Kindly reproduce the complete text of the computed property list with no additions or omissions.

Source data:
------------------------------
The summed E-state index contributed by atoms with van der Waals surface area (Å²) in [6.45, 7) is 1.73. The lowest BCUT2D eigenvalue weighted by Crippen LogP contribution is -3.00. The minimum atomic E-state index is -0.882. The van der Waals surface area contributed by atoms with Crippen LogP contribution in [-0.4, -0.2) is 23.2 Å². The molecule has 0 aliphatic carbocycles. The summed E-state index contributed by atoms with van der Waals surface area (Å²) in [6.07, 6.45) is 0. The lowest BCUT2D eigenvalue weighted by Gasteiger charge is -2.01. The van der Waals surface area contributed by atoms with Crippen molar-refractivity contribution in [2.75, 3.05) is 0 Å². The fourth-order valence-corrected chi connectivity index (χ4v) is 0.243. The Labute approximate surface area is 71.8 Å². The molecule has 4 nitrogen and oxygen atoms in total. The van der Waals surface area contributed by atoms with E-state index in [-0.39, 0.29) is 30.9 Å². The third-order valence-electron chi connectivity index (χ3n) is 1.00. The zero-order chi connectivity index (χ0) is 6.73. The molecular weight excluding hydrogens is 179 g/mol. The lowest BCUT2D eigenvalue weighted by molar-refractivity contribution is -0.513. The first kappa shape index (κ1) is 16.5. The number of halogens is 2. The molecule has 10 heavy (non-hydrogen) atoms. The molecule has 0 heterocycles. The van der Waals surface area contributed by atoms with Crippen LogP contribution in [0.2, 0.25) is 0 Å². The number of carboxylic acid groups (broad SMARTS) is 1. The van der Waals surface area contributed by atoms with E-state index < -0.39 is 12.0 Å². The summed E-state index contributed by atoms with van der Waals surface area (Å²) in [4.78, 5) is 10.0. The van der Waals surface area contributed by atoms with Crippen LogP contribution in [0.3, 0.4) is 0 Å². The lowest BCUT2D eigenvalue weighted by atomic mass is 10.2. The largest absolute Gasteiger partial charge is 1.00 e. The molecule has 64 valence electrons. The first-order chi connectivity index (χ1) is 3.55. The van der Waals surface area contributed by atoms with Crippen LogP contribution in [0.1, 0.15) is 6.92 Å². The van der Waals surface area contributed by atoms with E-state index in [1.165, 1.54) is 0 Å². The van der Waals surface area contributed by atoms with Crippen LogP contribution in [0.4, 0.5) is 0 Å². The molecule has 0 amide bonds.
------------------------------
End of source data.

The summed E-state index contributed by atoms with van der Waals surface area (Å²) in [6.45, 7) is 1.73. The lowest BCUT2D eigenvalue weighted by Crippen LogP contribution is -3.00. The minimum atomic E-state index is -0.882. The van der Waals surface area contributed by atoms with Crippen LogP contribution in [-0.4, -0.2) is 23.2 Å². The molecule has 0 aliphatic carbocycles. The summed E-state index contributed by atoms with van der Waals surface area (Å²) in [6.07, 6.45) is 0. The lowest BCUT2D eigenvalue weighted by Gasteiger charge is -2.01. The van der Waals surface area contributed by atoms with Crippen molar-refractivity contribution in [2.75, 3.05) is 0 Å². The fourth-order valence-corrected chi connectivity index (χ4v) is 0.243. The Labute approximate surface area is 71.8 Å². The molecule has 4 nitrogen and oxygen atoms in total. The van der Waals surface area contributed by atoms with E-state index in [-0.39, 0.29) is 30.9 Å². The third-order valence-electron chi connectivity index (χ3n) is 1.00. The zero-order chi connectivity index (χ0) is 6.73. The molecular weight excluding hydrogens is 179 g/mol. The lowest BCUT2D eigenvalue weighted by molar-refractivity contribution is -0.513. The first kappa shape index (κ1) is 16.5. The number of halogens is 2. The molecule has 10 heavy (non-hydrogen) atoms. The molecule has 0 heterocycles. The van der Waals surface area contributed by atoms with Crippen LogP contribution in [0.2, 0.25) is 0 Å². The number of carboxylic acid groups (broad SMARTS) is 1. The van der Waals surface area contributed by atoms with E-state index < -0.39 is 12.0 Å². The summed E-state index contributed by atoms with van der Waals surface area (Å²) in [4.78, 5) is 10.0. The van der Waals surface area contributed by atoms with Crippen LogP contribution in [0.3, 0.4) is 0 Å². The lowest BCUT2D eigenvalue weighted by atomic mass is 10.2. The largest absolute Gasteiger partial charge is 1.00 e. The molecule has 64 valence electrons. The first-order chi connectivity index (χ1) is 3.55. The van der Waals surface area contributed by atoms with Crippen LogP contribution in [0.1, 0.15) is 6.92 Å². The van der Waals surface area contributed by atoms with E-state index in [1.165, 1.54) is 0 Å². The van der Waals surface area contributed by atoms with Crippen LogP contribution in [0.4, 0.5) is 0 Å². The molecule has 0 amide bonds.